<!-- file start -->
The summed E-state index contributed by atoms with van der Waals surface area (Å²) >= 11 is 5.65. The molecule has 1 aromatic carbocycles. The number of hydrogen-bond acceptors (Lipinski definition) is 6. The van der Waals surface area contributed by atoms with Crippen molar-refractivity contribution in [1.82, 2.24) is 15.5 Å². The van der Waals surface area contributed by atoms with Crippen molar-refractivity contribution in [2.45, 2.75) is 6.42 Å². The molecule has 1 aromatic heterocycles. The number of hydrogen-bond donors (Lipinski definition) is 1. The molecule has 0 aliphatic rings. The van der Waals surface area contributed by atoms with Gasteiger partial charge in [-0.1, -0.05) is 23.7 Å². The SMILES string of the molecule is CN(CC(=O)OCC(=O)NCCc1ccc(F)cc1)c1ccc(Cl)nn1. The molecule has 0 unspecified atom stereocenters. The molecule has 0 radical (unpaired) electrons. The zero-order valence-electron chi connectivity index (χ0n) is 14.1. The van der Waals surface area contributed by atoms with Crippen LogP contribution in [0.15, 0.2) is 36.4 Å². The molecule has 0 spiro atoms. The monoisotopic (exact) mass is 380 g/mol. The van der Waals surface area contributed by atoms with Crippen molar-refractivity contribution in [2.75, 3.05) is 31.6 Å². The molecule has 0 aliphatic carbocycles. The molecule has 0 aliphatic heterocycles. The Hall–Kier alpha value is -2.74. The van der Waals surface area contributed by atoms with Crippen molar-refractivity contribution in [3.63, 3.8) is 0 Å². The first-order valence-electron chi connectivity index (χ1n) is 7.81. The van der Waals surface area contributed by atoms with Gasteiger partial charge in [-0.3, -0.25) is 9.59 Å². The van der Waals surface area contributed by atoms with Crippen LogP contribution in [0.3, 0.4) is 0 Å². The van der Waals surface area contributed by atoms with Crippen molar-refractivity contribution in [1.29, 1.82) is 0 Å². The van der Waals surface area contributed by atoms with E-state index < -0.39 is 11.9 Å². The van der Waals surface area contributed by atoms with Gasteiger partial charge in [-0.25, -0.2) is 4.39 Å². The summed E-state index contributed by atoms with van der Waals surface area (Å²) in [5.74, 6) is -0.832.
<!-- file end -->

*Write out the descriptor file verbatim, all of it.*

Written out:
The summed E-state index contributed by atoms with van der Waals surface area (Å²) >= 11 is 5.65. The molecule has 1 aromatic carbocycles. The number of hydrogen-bond acceptors (Lipinski definition) is 6. The van der Waals surface area contributed by atoms with Crippen molar-refractivity contribution in [1.82, 2.24) is 15.5 Å². The van der Waals surface area contributed by atoms with Crippen molar-refractivity contribution in [2.45, 2.75) is 6.42 Å². The molecule has 1 aromatic heterocycles. The number of hydrogen-bond donors (Lipinski definition) is 1. The molecule has 0 aliphatic rings. The van der Waals surface area contributed by atoms with Gasteiger partial charge in [-0.1, -0.05) is 23.7 Å². The SMILES string of the molecule is CN(CC(=O)OCC(=O)NCCc1ccc(F)cc1)c1ccc(Cl)nn1. The molecule has 0 unspecified atom stereocenters. The molecule has 0 radical (unpaired) electrons. The zero-order valence-electron chi connectivity index (χ0n) is 14.1. The van der Waals surface area contributed by atoms with Crippen LogP contribution in [0.15, 0.2) is 36.4 Å². The molecule has 0 spiro atoms. The monoisotopic (exact) mass is 380 g/mol. The van der Waals surface area contributed by atoms with Crippen molar-refractivity contribution in [2.75, 3.05) is 31.6 Å². The molecule has 0 aliphatic carbocycles. The molecule has 0 aliphatic heterocycles. The Hall–Kier alpha value is -2.74. The van der Waals surface area contributed by atoms with Crippen molar-refractivity contribution in [3.63, 3.8) is 0 Å². The first-order valence-electron chi connectivity index (χ1n) is 7.81. The van der Waals surface area contributed by atoms with Gasteiger partial charge in [-0.3, -0.25) is 9.59 Å². The van der Waals surface area contributed by atoms with Crippen LogP contribution in [0.3, 0.4) is 0 Å². The van der Waals surface area contributed by atoms with Crippen molar-refractivity contribution in [1.29, 1.82) is 0 Å². The van der Waals surface area contributed by atoms with E-state index < -0.39 is 11.9 Å². The van der Waals surface area contributed by atoms with Gasteiger partial charge in [-0.25, -0.2) is 4.39 Å². The summed E-state index contributed by atoms with van der Waals surface area (Å²) in [5.74, 6) is -0.832.